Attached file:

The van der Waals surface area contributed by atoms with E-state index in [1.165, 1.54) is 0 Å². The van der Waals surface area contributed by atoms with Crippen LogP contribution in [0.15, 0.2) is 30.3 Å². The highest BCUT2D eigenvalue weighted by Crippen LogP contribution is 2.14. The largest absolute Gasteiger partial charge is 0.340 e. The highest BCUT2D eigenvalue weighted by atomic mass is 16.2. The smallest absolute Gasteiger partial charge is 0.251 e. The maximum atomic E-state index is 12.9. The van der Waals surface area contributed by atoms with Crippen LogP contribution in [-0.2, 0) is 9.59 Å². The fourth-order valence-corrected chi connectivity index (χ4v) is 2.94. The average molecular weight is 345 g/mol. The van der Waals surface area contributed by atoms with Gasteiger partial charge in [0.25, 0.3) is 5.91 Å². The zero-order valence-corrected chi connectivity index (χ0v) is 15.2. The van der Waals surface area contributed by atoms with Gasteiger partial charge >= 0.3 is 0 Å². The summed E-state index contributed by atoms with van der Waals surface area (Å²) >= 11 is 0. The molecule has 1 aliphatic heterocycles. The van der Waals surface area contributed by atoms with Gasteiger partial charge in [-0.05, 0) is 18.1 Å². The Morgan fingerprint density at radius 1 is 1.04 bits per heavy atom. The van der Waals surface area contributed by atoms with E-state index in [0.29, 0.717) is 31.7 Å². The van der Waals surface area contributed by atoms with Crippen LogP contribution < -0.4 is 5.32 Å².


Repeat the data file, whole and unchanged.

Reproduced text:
The van der Waals surface area contributed by atoms with E-state index in [1.165, 1.54) is 0 Å². The van der Waals surface area contributed by atoms with Crippen LogP contribution in [0.15, 0.2) is 30.3 Å². The highest BCUT2D eigenvalue weighted by Crippen LogP contribution is 2.14. The largest absolute Gasteiger partial charge is 0.340 e. The highest BCUT2D eigenvalue weighted by atomic mass is 16.2. The smallest absolute Gasteiger partial charge is 0.251 e. The maximum atomic E-state index is 12.9. The van der Waals surface area contributed by atoms with Crippen LogP contribution in [-0.2, 0) is 9.59 Å². The fourth-order valence-corrected chi connectivity index (χ4v) is 2.94. The average molecular weight is 345 g/mol. The van der Waals surface area contributed by atoms with Gasteiger partial charge in [0.25, 0.3) is 5.91 Å². The zero-order valence-corrected chi connectivity index (χ0v) is 15.2. The van der Waals surface area contributed by atoms with Gasteiger partial charge >= 0.3 is 0 Å². The summed E-state index contributed by atoms with van der Waals surface area (Å²) >= 11 is 0. The molecule has 1 aliphatic heterocycles. The van der Waals surface area contributed by atoms with Gasteiger partial charge in [-0.05, 0) is 18.1 Å². The Morgan fingerprint density at radius 1 is 1.04 bits per heavy atom. The van der Waals surface area contributed by atoms with E-state index in [0.29, 0.717) is 31.7 Å². The van der Waals surface area contributed by atoms with Crippen LogP contribution < -0.4 is 5.32 Å².